THE DETERMINATION OF SEA-SURFACE TEMPERATURE FROM SATELLITE HIGH RESOLUTION INFRARED WINDOW RADIATION MEASUREMENTS

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  • 1 National Environmental Satellite Center, ESSA, Washington, D.C.
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Abstract

A statistical histogram method is developed to objectively determine sea-surface temperature from satellite high resolution window radiation measurements. The method involves inferring the distribution of surface radiances for the clear atmospheric case from observed histograms of generally cloud-contaminated radiances. The brightness temperature associated with the clear atmosphere modal peak radiance is the statistically most probable surface temperature. The reliability of the inferred surface temperature depends upon the number of cloud-free measurements available to define the clear mode. The method accounts for atmospheric attenuation and instrumental noise and also objectively discriminates cloud-free from cloud-contaminated observations.

The statistical histogram method is applied to 3.8 micrometer window radiation data obtained by the High Resolution Infrared Radiometer flown on the Nimbus 2 and Nimbus 3 satellites. Examples of sea temperatures inferred over both small and large areas are presented. Comparisons with conventional ship observations indicate that both bias and random errors of the inferred sea temperatures are less than 1°C.

Due to the apparent success of this statistical histogram technique, plans have been made to use it to obtain sea-surface temperatures on a global basis daily from operational high resolution infrared radiation measurements.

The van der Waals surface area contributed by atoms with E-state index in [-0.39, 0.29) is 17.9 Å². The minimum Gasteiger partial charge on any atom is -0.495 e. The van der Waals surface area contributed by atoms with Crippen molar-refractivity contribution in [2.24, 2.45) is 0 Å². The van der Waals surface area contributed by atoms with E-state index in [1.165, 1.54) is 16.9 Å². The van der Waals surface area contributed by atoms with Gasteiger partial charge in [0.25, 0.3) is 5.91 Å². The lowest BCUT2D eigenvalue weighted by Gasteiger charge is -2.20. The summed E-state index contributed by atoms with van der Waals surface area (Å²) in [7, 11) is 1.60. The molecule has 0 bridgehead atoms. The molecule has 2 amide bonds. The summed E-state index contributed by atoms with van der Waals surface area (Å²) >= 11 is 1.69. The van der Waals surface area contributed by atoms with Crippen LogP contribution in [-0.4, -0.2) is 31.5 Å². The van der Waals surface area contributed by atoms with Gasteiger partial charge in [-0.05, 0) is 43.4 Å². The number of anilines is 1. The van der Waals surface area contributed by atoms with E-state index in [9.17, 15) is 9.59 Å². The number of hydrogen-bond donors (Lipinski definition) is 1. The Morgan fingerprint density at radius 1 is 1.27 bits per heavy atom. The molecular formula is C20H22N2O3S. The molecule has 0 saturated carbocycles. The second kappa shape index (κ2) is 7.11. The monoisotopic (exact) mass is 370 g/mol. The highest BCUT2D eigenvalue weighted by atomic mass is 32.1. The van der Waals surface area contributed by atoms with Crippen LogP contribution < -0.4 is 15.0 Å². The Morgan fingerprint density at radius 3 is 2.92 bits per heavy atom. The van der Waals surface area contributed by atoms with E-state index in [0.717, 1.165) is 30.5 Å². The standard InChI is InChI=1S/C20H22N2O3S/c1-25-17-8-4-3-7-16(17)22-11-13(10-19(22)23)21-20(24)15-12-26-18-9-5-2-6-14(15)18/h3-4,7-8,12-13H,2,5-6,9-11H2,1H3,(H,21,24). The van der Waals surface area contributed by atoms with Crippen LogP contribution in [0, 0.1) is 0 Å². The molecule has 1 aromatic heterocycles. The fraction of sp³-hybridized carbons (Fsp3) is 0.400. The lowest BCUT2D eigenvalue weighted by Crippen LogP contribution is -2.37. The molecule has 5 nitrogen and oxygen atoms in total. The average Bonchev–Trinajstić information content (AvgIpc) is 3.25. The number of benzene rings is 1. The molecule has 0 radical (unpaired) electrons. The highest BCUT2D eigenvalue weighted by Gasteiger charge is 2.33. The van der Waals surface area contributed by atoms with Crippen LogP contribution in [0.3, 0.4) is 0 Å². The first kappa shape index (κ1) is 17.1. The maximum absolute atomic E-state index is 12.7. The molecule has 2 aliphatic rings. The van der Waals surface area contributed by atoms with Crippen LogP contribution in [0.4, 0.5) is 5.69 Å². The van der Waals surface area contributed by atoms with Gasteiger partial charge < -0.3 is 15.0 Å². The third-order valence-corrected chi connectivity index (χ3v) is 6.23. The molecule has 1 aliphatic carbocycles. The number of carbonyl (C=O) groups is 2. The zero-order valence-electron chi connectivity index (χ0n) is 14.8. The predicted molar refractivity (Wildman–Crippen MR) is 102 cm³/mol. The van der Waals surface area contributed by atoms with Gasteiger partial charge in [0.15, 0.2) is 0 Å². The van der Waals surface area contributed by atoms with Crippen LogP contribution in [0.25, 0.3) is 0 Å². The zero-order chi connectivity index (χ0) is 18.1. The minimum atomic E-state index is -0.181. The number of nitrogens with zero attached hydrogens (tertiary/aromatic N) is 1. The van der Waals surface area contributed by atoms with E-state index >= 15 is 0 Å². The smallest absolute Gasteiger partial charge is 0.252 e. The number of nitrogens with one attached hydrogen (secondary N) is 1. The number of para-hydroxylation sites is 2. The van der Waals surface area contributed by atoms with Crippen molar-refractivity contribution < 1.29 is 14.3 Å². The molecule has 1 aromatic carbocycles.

Abstract

A statistical histogram method is developed to objectively determine sea-surface temperature from satellite high resolution window radiation measurements. The method involves inferring the distribution of surface radiances for the clear atmospheric case from observed histograms of generally cloud-contaminated radiances. The brightness temperature associated with the clear atmosphere modal peak radiance is the statistically most probable surface temperature. The reliability of the inferred surface temperature depends upon the number of cloud-free measurements available to define the clear mode. The method accounts for atmospheric attenuation and instrumental noise and also objectively discriminates cloud-free from cloud-contaminated observations.

The statistical histogram method is applied to 3.8 micrometer window radiation data obtained by the High Resolution Infrared Radiometer flown on the Nimbus 2 and Nimbus 3 satellites. Examples of sea temperatures inferred over both small and large areas are presented. Comparisons with conventional ship observations indicate that both bias and random errors of the inferred sea temperatures are less than 1°C.

Due to the apparent success of this statistical histogram technique, plans have been made to use it to obtain sea-surface temperatures on a global basis daily from operational high resolution infrared radiation measurements.

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